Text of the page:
Pulp starts with two ingredients ... cellulose (plant fiber) and water. We watercolorists are primarily interested in cotton as our source of cellulose for paper , so there's little reason to cover others.
Water should be free of impurities such as iron, and should also be neutral pH. If not, it must be corrected before mixing with the prepared cotton. Cotton should be comprised of the longer filaments of the cotton ball, called staple fiber. The most economical and ready source is from the garment industry where cutoffs from cotton clothing are plentiful. Otherwise, buying the raw cotton requires boiling and chemical balancing and washing, which is an industry unto itself.
The shredded cotton is tossed into a tub of water where a machine resembling a high tech paddle wheel, called a "Hollander," beats the daylights out of the mixture as it mashes and chafes the long strands of cotton fibers. This machine sounds like the engine rooms of a snorkel submarine ... it's deafening. The pounding procedure forces the water molecules deep into the anatomy of the fiber to initiate hydrogen bonding.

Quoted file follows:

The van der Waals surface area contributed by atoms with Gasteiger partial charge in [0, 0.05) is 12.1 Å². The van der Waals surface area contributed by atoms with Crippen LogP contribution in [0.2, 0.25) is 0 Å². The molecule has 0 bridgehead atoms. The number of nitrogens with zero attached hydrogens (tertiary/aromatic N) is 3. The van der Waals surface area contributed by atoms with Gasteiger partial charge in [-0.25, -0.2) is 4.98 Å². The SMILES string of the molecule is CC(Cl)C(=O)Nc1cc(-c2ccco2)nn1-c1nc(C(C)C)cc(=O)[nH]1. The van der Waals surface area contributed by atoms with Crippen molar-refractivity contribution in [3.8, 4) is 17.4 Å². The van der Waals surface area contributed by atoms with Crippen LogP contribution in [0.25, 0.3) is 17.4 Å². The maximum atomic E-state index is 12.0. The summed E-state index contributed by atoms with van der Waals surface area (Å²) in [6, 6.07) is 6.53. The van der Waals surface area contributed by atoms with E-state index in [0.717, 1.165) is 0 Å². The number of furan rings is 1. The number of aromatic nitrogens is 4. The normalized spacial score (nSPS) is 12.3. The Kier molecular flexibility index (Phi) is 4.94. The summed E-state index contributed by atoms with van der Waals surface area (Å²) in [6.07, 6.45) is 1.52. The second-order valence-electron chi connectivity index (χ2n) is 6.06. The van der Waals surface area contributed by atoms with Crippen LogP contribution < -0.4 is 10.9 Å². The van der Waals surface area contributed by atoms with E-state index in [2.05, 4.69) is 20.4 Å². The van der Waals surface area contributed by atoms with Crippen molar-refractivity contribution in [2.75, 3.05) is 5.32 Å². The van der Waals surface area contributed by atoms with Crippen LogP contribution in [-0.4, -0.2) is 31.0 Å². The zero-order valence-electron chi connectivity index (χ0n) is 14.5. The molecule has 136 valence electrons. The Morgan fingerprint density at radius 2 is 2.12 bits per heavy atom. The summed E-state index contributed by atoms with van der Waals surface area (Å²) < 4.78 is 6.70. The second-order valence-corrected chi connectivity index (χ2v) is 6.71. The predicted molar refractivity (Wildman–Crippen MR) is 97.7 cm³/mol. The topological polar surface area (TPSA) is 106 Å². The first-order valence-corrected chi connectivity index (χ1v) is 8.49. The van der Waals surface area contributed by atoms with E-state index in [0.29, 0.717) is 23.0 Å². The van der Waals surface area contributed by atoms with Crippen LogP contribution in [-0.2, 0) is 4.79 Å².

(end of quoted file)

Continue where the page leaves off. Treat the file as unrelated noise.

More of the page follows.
This is a crucial stage in the process of creating paper. Too much pounding will produce a brittle, translucent paper. Too little beating will render a very soft paper that might cause reworking problems for the painter.
When the pulp is ready, usually a synthetic internal sizing is prepared and added to the pulp. The stock is moved to vats and, in the case of handmade paper, the vat man “forms” the sheet or else it's piped to machines. Nearly all papermakers use the same internal sizing agent, but the surface sizing material varies greatly.